I have to start off by telling you that I’ve been a baseball fan basically since birth. In my house, baseball was required viewing. I collected numerous bits of memorabilia (mostly the kind that has little value now, but a couple of nice pieces), and attended more games than I can count. My father worked as a police office in St. Louis’ 3rd district, and had access to the team and games that made my friends drool. I was spoiled and I didn’t even know it.
Yes, I picked up quite a lot of experiences around old Busch and players as a youngster that I will always cherish. One thing I was never privy to was how to actually win baseball games on a consistent basis. It’s a sport, there’s always an element of chance in play plus so many other variables, many of which one team has no control over.
Coming into the All Star break, the Cards had just taken three out of four from the Pirates, and two out of three from the Brewers. After it, they came out of the gate with two straight wins against a strong Dodger’s club. There was little doubt in anyone’s mind that the Cardinals were clicking. Sure, they dropped the third game in that set, but they were facing Clayton Kershaw for crying out loud. Plus, there was a moral victory in it: the Cards put up three runs against the stingiest Dodger pitcher. Peter Bourjos even hit a two run homer! Heartbreaking? Sure, but it was a loss you can stomach.
After a day off, with the Rays coming to town, hopes were understandably high. The Rays haven’t been that great of a team this year. They’re in fourth in their division with a 49-53 record this season. The Cards are the better team, in pretty much every way. Plus, the Cards wouldn’t even have to face David Price. What’s not to like?
Then the Cards got swept by those same underwhelming Rays. It turns out those Rays are, as they say, “surging.”
So how does baseball work? Are good teams supposed to savagely and mercilessly plunder lesser teams and ensure a vicious cycle of continued failure for those teams? It seems like that’s what should happen. Or, do teams play to the level of the team they face? Maybe the Cards played good baseball against solid Brewers and Dodgers clubs because those opponents are genuinely good.
So here’s another theory: more of having a winning season is based on luck than we usually like to admit.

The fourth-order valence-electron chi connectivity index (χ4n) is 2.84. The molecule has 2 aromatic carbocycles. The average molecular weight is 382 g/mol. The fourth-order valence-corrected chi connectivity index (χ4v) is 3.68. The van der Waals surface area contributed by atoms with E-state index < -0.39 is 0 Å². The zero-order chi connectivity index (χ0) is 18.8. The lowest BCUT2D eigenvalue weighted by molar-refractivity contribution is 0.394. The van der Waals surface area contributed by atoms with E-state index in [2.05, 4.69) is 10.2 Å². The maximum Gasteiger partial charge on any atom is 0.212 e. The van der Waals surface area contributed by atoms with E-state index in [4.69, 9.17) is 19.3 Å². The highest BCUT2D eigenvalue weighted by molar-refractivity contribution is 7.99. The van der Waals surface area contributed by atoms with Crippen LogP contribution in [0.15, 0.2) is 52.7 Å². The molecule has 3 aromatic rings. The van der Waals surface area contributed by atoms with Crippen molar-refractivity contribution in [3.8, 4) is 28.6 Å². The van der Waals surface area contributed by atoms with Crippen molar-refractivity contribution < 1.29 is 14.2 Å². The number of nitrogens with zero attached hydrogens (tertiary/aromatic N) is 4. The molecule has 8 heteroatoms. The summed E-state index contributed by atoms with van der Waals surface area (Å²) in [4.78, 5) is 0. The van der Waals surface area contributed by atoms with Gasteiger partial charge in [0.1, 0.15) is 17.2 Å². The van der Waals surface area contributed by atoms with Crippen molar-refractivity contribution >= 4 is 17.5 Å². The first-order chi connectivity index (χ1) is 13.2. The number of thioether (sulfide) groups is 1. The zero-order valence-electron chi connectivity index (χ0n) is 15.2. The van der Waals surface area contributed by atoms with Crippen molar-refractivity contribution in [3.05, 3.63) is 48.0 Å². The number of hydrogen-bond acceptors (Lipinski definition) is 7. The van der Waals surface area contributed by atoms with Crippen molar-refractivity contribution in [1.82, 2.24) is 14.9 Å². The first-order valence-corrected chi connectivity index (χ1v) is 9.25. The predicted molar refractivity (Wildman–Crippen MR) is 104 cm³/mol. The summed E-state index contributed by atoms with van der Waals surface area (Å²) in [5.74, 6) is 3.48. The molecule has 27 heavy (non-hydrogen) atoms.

Let’s face it, to even be in Major League Baseball, you’ve got to be unbelievably good at the game. Pick the player you think is the worst in the game. Don’t tell me, just keep him in mind. Now know this in your heart: that terrible player is likely immeasurably better at baseball than you. The bar is extremely high.
Keep with me here: all MLB players are very talented, and all MLB teams are therefore equipped with the tools required to win games against one another. But at any given time some player is injured, some other player is under-performing. Some teams are on a tear, like the Cards were around the All Star break. Other teams are in a team wide slump, like the Cardinals were in Los Angeles a few weeks ago.
So is that how baseball works? Do teams meander through the season hoping to just be hotter than some other team is, not in general, but at that specific moment? Increasingly, I’m believing this is the case. That isn’t to say that stats can’t be trusted, not in the least. A team loaded up with .300 hitters and a pitching staff that’s all sub-three ERA is going to get hot more often than a team with less gaudy players. Still, that excellent team can still be swept by a lesser team.
If that all sounds depressing, it shouldn’t be. Numbers matter, and good players are still good. If the outcome of games were based on WAR, we wouldn’t need to actually play games. Luckily, like the disclaimer in a stock broker’s commercial, past performance is not indicative of future results. So there’s still an element of intrigue. That’s the upside. As puzzling as baseball can be, it’s the most dynamic thing out there, and that’s just one of the reasons we all love watching it so much.